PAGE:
Ampol set to join Shell, Telstra in bid to grab big piece of Australian electricity retail market

Ampol has now committed to joining Shell and Telstra in attempting to carve out a significant share of the electricity retailing market. All three believe that the incumbent major retailers – AGL, Origin and EnergyAustralia – are not maximising the advantages of their databases, artificial intelligence and other developments in the technology society.

The three giants of the industry will have a different view and have been given a clear, long-term warning. They have time to adapt to meet the challengers. But competing against the likes of Ampol, Shell and Telstra is very different to competing against smaller operators.

This will be a war between enormous companies the like of which we have not seen before. It will be based on price, data and marketing because the product is a standard commodity. There will be casualties.

One area of potential vulnerability is the networks of petrol-selling service stations, which are going to require fundamental change.

We are seeing exactly the same data-driven competition starting to happen in bank lending to smaller enterprises that currently is dominated by real estate security.

In the future, a much greater proportion of bank lending will be via data and business performance, as illustrated by NAB’s thrust into the arena. Small and medium-sized enterprise loans that are based entirely on the data of the enterprise and available on a continuous basis are the way of the future.

Ampol is entering the power retailing business because it sees that within a decade or so a large proportion of Australia’s vehicle fleet will be driven by electricity rather than petrol, so it must join the fuel switchover or it will become a redundant force in its base business. And the network of service stations must be able to charge a vehicle inside 10 minutes, or people not using home charging will charge their cars at supermarkets and stores such as Bunnings where they spend longer periods doing the shopping, allowing the car to be charged.

Selling electricity for cars means you must also enter the wider power market, particularly as many vehicles will be recharged in the home. Being successful in that electricity market will require the development of a range of new skills.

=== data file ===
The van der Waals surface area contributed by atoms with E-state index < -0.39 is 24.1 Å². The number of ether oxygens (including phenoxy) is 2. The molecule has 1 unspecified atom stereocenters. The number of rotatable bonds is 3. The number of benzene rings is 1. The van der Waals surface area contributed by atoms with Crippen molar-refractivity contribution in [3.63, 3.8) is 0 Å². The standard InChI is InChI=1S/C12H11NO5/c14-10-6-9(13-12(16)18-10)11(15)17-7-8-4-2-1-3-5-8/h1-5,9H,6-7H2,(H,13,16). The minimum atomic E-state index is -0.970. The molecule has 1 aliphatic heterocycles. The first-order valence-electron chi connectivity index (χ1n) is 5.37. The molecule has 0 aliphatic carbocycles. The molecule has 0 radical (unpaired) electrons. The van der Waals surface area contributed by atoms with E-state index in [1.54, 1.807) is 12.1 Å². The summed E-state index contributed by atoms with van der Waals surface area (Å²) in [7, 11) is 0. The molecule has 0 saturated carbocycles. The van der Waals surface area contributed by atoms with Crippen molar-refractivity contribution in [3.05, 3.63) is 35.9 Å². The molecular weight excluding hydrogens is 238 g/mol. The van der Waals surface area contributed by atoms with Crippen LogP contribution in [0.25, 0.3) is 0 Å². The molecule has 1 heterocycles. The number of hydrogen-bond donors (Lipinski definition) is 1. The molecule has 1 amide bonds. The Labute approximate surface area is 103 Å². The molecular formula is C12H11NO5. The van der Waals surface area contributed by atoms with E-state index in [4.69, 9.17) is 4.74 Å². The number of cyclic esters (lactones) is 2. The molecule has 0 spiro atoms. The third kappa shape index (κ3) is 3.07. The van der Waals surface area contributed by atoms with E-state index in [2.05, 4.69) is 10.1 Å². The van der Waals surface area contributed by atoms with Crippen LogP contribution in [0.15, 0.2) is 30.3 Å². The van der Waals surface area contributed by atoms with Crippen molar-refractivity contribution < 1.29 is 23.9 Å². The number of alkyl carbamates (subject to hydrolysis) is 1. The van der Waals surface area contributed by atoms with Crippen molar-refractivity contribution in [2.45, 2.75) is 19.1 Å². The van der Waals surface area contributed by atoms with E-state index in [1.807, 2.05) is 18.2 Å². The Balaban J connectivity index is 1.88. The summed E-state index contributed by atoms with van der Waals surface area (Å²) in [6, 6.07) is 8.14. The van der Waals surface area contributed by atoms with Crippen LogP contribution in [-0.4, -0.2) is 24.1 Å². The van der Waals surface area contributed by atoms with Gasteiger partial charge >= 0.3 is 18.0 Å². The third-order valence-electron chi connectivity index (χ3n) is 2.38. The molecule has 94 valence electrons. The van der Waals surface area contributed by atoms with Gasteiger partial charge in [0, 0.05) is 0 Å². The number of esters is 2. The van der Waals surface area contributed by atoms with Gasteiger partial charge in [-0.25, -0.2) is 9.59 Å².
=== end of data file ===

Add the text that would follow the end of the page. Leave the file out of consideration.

Currently, Ampol brings oil in from the US and other areas to its Brisbane refinery. To maximise profits, it trades on the oil market. Buying electricity takes those skills to a new level because the price of the product can be a minus where Ampol will be paid to take the electricity to very high prices when there is a shortage. That requires very sophisticated and watertight hedging contracts.

Managing the customer data becomes just as important as the product.

In many ways, because the changes are so profound it is easier to tackle electricity retailing with a blank sheet of paper, harnessing your existing skills and adding new ones.

Ampol has a strong commercial network with a significant share of corporate fleets. That will become its base data to enter the power business. Sadly, it has little data on people who buy Ampol fuel at the petrol station, so it can’t engage in database marketing over the wider areas of its customers without developing new techniques. Shell is in an even more difficult position because it has sold its oil operation in Australia and, although its brand is used to market petrol and other products, the actual business is not owned by Shell.

The global company decided to buy a small electricity retailer but chose one with a customer base with a big environmental content, which created am “anti- Shell” backlash.

Nevertheless, Shell has acquired the base electricity market skills from which it must develop a database marketing program. BP must be looking hard at whether it follows Ampol and Shell.

Telstra is in a totally different situation because it has a wide telecommunications database but it will need to develop cross-marketing skills.

Information on electricity consumption is an incredibly valuable tool for determining products and services that customers are likely to use. Data can only be used this way when the customer agrees to wave privacy constraints.

But there will be big incentives for customers who do allow their data on electricity consumption to be used to promote products to them.

This is the world of data marketing. The major electricity retailers already have this information but have legacy structures and that will require a substantial restructuring if they are to compete with the newcomers in this game.

In many ways, given the pace of technology change it is easier to tackle the market via a blank sheet of paper.


Extracted from The Australian

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